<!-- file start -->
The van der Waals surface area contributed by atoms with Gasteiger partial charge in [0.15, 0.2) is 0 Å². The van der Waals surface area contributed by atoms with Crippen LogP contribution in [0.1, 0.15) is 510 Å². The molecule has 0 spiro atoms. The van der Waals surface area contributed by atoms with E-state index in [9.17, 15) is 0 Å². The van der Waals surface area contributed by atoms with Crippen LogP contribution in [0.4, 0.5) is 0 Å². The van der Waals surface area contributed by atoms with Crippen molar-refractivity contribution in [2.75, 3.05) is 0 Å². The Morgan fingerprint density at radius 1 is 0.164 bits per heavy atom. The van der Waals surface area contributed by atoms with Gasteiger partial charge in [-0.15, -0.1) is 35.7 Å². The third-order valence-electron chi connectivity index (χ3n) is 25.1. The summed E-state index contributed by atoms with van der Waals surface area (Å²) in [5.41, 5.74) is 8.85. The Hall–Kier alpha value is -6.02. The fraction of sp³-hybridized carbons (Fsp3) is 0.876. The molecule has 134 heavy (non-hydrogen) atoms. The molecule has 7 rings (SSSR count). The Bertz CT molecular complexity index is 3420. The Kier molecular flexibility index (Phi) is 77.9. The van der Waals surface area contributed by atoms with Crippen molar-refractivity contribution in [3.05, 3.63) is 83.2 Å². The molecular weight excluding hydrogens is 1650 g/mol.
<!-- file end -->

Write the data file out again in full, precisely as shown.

The van der Waals surface area contributed by atoms with Gasteiger partial charge in [0.15, 0.2) is 0 Å². The van der Waals surface area contributed by atoms with Crippen LogP contribution in [0.1, 0.15) is 510 Å². The molecule has 0 spiro atoms. The van der Waals surface area contributed by atoms with E-state index in [9.17, 15) is 0 Å². The van der Waals surface area contributed by atoms with Crippen LogP contribution in [0.4, 0.5) is 0 Å². The van der Waals surface area contributed by atoms with Crippen molar-refractivity contribution in [2.75, 3.05) is 0 Å². The Morgan fingerprint density at radius 1 is 0.164 bits per heavy atom. The van der Waals surface area contributed by atoms with Gasteiger partial charge in [-0.15, -0.1) is 35.7 Å². The third-order valence-electron chi connectivity index (χ3n) is 25.1. The summed E-state index contributed by atoms with van der Waals surface area (Å²) in [5.41, 5.74) is 8.85. The Hall–Kier alpha value is -6.02. The fraction of sp³-hybridized carbons (Fsp3) is 0.876. The molecule has 134 heavy (non-hydrogen) atoms. The molecule has 7 rings (SSSR count). The Bertz CT molecular complexity index is 3420. The Kier molecular flexibility index (Phi) is 77.9. The van der Waals surface area contributed by atoms with Crippen molar-refractivity contribution in [3.05, 3.63) is 83.2 Å². The molecular weight excluding hydrogens is 1650 g/mol.